Uplink: The Challenges Of VPN Over Satellite
Republished courtesy of Bentley Walker Satellite News & Information Newsletter
As the cost of consumer satellite systems and bandwidth drops lower and lower Internet access becomes more wide spread and the demand for secure connections from remote worker locations to Company headquarters, or branches, is increasing.
The high latency or round trip time (RTT) inherent in commercial communications satellite connections has historically presented a significant obstacle to efficient VPN (virtual private network) connections over satellite.
In order for a two-way satellite service to perform properly in conjunction with traditional terrestrial networks two-way satellite networks must employ special software to deal with the extra 23,000-mile space distance of the connection. Without this software, the increased latency (the time required to traverse the space segment) means that the TCP protocol severely limits link performance.
The Internet relies on the Transmission Control Protocol (TCP) to ensure packet delivery without errors. TCP works by sending a certain amount of data, then waits for the receiver to send an acknowledgment of receipt. With TCP, the sender cannot transmit more data until it has received an acknowledgment.
If an acknowledgment does not arrive in a timely manner, TCP assumes the packet was lost (discarded due to a congested network) and resends it. When packets go unacknowledged, TCP also slows the send rate to reduce the perceived congestion and to minimize the need for retransmissions.
TCP/IP sessions start out sending data slowly. Speed builds as the rate of the acknowledgments verifies the networks capacity to carry more traffic. This is known as slow-start, followed by a ramp-up in speed. The speed of the connection builds until the sender detects packet loss from a lack of an acknowledgment.
Ground networks typically have round-trip latencies in the range of 35 to 100 ms. Satellite networks, due to the distance of geo-synchronous satellites above the equator, require 550ms or more. Some satellite connections have much higher RTT. The TCP protocol interprets the additional satellite RTT as network congestion. If uncorrected, this effect causes the network to send all additional packets at the slow-start rate.
Current two-way satellite networks employ a technique referred to as TCP spoofing to compensate for the extra time required to pass through the space segment. Special software on the satellite modem appears to terminate the TCP session, so it appears to the sender as the remote location. In reality, the satellite modem is acting as a forwarder between the originating PC or host and the remote site.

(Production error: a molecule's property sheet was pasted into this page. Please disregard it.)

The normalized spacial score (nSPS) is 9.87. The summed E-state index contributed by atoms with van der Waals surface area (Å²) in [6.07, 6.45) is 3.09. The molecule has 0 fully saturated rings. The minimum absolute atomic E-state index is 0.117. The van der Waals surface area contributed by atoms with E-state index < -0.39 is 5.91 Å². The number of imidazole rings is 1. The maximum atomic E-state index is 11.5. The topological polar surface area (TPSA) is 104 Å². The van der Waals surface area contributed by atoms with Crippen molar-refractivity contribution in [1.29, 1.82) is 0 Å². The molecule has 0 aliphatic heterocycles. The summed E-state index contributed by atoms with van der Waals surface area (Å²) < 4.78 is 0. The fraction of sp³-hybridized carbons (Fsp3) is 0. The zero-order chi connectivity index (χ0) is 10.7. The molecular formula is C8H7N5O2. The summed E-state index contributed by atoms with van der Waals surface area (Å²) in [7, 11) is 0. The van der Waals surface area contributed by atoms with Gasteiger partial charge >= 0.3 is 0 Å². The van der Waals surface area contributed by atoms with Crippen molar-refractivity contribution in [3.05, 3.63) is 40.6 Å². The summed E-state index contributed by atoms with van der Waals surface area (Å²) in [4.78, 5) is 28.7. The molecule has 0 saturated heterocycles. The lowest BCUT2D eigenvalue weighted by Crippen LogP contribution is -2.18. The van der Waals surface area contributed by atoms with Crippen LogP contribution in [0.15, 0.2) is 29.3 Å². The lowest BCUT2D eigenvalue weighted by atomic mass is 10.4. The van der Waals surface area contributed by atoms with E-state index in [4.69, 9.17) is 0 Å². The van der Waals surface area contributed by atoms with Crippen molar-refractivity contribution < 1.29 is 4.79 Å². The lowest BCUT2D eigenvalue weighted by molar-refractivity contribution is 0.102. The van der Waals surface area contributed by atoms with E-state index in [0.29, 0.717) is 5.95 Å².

When the modem receives Internet traffic destined for a location, it immediately acknowledges receipt of the packet to the sender so more data packets will follow quickly. This way, the sender never experiences the actual higher satellite latency to the remote site because acknowledgments return to the sender at LAN speed. As a result, TCP moves out of slow-start mode quickly and builds to the highest link send speed.
IPsec VPNs not only encrypt the data portion of packets, they also encrypt the TCP packet header. Popular IPsec VPNs, therefore, defeat the modem TCP acceleration software because the modem cannot detect the TCP packet and will pass the unrecognized packet over the space link as a raw packet.
This situation requires that acknowledgments transit the space segment twice (over and back) and results in substantial performance degradation. The impact on performance increases as the latency rises.
There are many products in the market to overcome this issue. They use many techniquesa common approach is to convert the TCP packet to UDP before the packet is presented to the satellite modem. UDP packets do not require acknowledgments and are, therefore, pushed over the satellite link at full throughput.
These solutions are generally end-to-end solutions with a hardware device or software at both ends of the connection that will unpack the received UDP packet and reconvert to TCP before passing onto the LAN.
A new form of VPN connection has recently appeared on the marketSSL VPNs. These new VPNs are based on the Secure Sockets Layer (SSL), the protocol that safeguards the world of e-commerce; the VPNs are quickly becoming a leading option for remote access. Using HTTPS ports, the application can be recognized by the TCP spoofing software and, therefore, spoofed to full data throughput.